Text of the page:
GAINESVILLE, Fla. — People who have recovered from a bout of severe COVID-19 may still have reason for concern about their health. A new University of Florida study has found that patients who had a severe case of the disease were more than twice as likely than patients who had mild or moderate COVID-19 to need hospitalization again for health problems caused by COVID-19 complications.
“PEOPLE WHO RECOVER FROM COVID-19 HOSPITALIZATION ARE SIGNIFICANTLY MORE LIKELY TO BE HOSPITALIZED LATER FOR SOMETHING ELSE THAT IS LIKELY A COMPLICATION OF COVID-19.
“People who recover from COVID19 hospitalization are significantly more likely to be hospitalized later for something else that is likely a complication of COVID-19. In other words, your risk of having other bad outcomes beyond COVID-19 is increased even after you recover,” said Arch G. Mainous III, Ph.D., the study’s led investigator and a professor in the department of health services research, management and policy at the UF College of Public Health and Health Professions, part of UF Health.
More than 2 million Americans have been hospitalized for COVID-19 since Aug. 1, 2020, according to the Centers for Disease Control and Prevention.
While a growing number of studies have explored long-term health complications among people who have recovered from COVID-19, most have focused on more mild symptoms such as altered sense of smell or taste or difficulty concentrating, Mainous said. The UF study, which appears in the Journal of the American Board of Family Medicine, is among the first to explore serious outcomes among people who have recovered from the disease.
The team’s findings reinforce the need for every eligible person to receive a COVID-19 vaccination, particularly people at higher risk of developing severe COVID-19, the researchers said. That includes older adults and those with obesity, diabetes or other chronic medical conditions.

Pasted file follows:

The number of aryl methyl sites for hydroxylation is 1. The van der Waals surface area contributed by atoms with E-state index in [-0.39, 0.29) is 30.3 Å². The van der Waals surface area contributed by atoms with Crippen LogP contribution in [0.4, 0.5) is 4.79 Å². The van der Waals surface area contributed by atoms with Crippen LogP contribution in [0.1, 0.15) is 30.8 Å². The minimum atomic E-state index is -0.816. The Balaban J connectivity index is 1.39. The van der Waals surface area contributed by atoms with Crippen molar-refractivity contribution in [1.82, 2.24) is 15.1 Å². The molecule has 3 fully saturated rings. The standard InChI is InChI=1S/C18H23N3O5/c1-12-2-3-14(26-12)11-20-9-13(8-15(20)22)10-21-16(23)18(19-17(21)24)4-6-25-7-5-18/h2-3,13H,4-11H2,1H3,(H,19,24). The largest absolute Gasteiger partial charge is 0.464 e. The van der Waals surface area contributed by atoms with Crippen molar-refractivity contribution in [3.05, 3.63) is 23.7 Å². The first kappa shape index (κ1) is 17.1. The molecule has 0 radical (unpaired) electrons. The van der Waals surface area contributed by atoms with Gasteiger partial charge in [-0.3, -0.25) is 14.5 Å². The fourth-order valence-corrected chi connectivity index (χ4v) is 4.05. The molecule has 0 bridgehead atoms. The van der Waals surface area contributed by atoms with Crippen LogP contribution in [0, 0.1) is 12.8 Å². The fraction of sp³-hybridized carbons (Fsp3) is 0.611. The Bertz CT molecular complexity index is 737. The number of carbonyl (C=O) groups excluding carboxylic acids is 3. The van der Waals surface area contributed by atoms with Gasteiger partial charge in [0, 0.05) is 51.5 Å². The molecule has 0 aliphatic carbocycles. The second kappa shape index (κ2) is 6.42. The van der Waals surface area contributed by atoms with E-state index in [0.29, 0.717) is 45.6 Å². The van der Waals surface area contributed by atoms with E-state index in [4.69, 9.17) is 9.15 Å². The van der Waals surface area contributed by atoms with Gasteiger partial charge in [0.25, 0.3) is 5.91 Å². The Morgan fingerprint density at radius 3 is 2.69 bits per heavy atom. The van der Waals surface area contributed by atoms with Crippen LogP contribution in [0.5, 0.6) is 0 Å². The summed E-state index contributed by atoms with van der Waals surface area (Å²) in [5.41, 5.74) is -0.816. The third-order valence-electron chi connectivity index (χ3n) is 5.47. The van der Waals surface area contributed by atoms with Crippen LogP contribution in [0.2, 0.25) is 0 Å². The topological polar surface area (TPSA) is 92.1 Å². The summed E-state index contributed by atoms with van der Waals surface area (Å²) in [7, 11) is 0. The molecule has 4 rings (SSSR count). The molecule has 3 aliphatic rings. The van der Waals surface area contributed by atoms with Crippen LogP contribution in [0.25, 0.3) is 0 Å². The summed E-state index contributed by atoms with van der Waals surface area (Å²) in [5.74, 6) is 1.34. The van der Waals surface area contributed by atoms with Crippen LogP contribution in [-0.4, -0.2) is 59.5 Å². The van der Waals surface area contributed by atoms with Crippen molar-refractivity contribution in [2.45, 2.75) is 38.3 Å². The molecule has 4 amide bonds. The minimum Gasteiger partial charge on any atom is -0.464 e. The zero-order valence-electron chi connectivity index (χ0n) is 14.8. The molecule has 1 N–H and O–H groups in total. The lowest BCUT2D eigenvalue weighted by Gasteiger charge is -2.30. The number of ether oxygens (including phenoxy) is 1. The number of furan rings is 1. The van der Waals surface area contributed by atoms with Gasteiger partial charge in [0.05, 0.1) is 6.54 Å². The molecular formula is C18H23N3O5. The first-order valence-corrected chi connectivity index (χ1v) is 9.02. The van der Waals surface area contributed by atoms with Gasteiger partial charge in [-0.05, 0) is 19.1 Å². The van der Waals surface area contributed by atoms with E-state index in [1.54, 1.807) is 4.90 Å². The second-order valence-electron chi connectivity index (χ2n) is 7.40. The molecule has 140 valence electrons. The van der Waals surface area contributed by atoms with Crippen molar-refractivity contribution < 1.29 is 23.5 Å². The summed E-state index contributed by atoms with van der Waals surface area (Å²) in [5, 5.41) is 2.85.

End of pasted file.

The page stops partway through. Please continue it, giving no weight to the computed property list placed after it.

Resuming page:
“The primary implications are that people who are at risk for severe COVID-19 episodes are the ones most at risk for future complications and so we really need to get them vaccinated,” said Mainous, also vice chair for research in the UF College of Medicine’s department of community health and family medicine.
For the study, the UF team analyzed data from electronic health records of 10,646 patients treated at one health system. Among the group, 114 had severe COVID-19 requiring hospitalization and 211 patients had mild or moderate COVID-19. The rest tested negative for COVID-19. The researchers continued to track all hospitalizations for these patients over six months, as well as hospitalizations for cardiovascular, respiratory or blood clotting issues — complications that can be caused by COVID-19’s effects on organ systems. After adjusting for factors including age, race, gender, insurance status and select existing medical conditions, patients who had recovered from severe COVID-19 had more than twice the risk of being hospitalized again for an issue such as heart attack, stroke, pneumonia or pulmonary embolism than patients who had not contracted COVID-19 or who had a mild or moderate case.
“Data are, unsurprisingly, showing that people who aren’t vaccinated are more likely to get sick,” Mainous said. “Unfortunately, our data show that even if people are willing to take their chances with COVID-19 because they are not concerned about the disease, they are now more likely to have a complication like a heart attack or stroke because of this. Vaccination is critical.”
In addition to Mainous, the research team included Benjamin J. Rooks, M.S., a clinical research coordinator, and Frank A. Orlando, M.D., an assistant professor and assistant medical director, both in the department of community health and family medicine at the UF College of Medicine.